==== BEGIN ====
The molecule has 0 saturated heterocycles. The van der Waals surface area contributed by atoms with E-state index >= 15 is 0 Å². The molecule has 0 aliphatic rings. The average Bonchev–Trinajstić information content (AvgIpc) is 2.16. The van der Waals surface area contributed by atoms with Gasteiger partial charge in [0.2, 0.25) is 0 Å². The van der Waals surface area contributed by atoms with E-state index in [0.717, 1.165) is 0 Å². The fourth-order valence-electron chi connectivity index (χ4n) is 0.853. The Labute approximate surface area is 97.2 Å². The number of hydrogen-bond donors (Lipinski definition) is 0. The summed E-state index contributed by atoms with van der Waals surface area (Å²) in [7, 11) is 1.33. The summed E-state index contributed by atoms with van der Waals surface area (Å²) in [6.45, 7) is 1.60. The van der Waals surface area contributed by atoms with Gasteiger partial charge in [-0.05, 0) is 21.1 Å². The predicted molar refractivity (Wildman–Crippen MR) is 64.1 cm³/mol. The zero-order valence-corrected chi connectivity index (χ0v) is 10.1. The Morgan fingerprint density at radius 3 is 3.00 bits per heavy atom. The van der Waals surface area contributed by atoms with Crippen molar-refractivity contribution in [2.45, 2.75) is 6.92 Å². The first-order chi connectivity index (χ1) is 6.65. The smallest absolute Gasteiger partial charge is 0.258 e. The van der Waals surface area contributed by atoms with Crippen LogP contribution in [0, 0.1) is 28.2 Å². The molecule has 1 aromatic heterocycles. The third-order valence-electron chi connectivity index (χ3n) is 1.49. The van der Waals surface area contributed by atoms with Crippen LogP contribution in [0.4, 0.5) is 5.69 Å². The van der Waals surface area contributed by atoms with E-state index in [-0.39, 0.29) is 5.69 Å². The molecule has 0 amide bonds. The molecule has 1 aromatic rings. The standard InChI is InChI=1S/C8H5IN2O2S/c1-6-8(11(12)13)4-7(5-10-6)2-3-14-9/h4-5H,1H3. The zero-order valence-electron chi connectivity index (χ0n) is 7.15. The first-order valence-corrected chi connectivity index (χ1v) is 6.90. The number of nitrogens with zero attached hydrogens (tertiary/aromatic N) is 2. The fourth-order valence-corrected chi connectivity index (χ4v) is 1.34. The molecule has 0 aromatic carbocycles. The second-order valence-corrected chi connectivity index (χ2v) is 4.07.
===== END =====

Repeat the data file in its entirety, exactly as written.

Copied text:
The molecule has 0 saturated heterocycles. The van der Waals surface area contributed by atoms with E-state index >= 15 is 0 Å². The molecule has 0 aliphatic rings. The average Bonchev–Trinajstić information content (AvgIpc) is 2.16. The van der Waals surface area contributed by atoms with Gasteiger partial charge in [0.2, 0.25) is 0 Å². The van der Waals surface area contributed by atoms with E-state index in [0.717, 1.165) is 0 Å². The fourth-order valence-electron chi connectivity index (χ4n) is 0.853. The Labute approximate surface area is 97.2 Å². The number of hydrogen-bond donors (Lipinski definition) is 0. The summed E-state index contributed by atoms with van der Waals surface area (Å²) in [7, 11) is 1.33. The summed E-state index contributed by atoms with van der Waals surface area (Å²) in [6.45, 7) is 1.60. The van der Waals surface area contributed by atoms with Gasteiger partial charge in [-0.05, 0) is 21.1 Å². The predicted molar refractivity (Wildman–Crippen MR) is 64.1 cm³/mol. The zero-order valence-corrected chi connectivity index (χ0v) is 10.1. The Morgan fingerprint density at radius 3 is 3.00 bits per heavy atom. The van der Waals surface area contributed by atoms with Crippen molar-refractivity contribution in [2.45, 2.75) is 6.92 Å². The first-order chi connectivity index (χ1) is 6.65. The smallest absolute Gasteiger partial charge is 0.258 e. The van der Waals surface area contributed by atoms with Crippen LogP contribution in [0, 0.1) is 28.2 Å². The molecule has 1 aromatic heterocycles. The third-order valence-electron chi connectivity index (χ3n) is 1.49. The van der Waals surface area contributed by atoms with Crippen LogP contribution in [0.4, 0.5) is 5.69 Å². The van der Waals surface area contributed by atoms with E-state index in [-0.39, 0.29) is 5.69 Å². The molecule has 0 amide bonds. The molecule has 1 aromatic rings. The standard InChI is InChI=1S/C8H5IN2O2S/c1-6-8(11(12)13)4-7(5-10-6)2-3-14-9/h4-5H,1H3. The zero-order valence-electron chi connectivity index (χ0n) is 7.15. The first-order valence-corrected chi connectivity index (χ1v) is 6.90. The number of nitrogens with zero attached hydrogens (tertiary/aromatic N) is 2. The fourth-order valence-corrected chi connectivity index (χ4v) is 1.34. The molecule has 0 aromatic carbocycles. The second-order valence-corrected chi connectivity index (χ2v) is 4.07.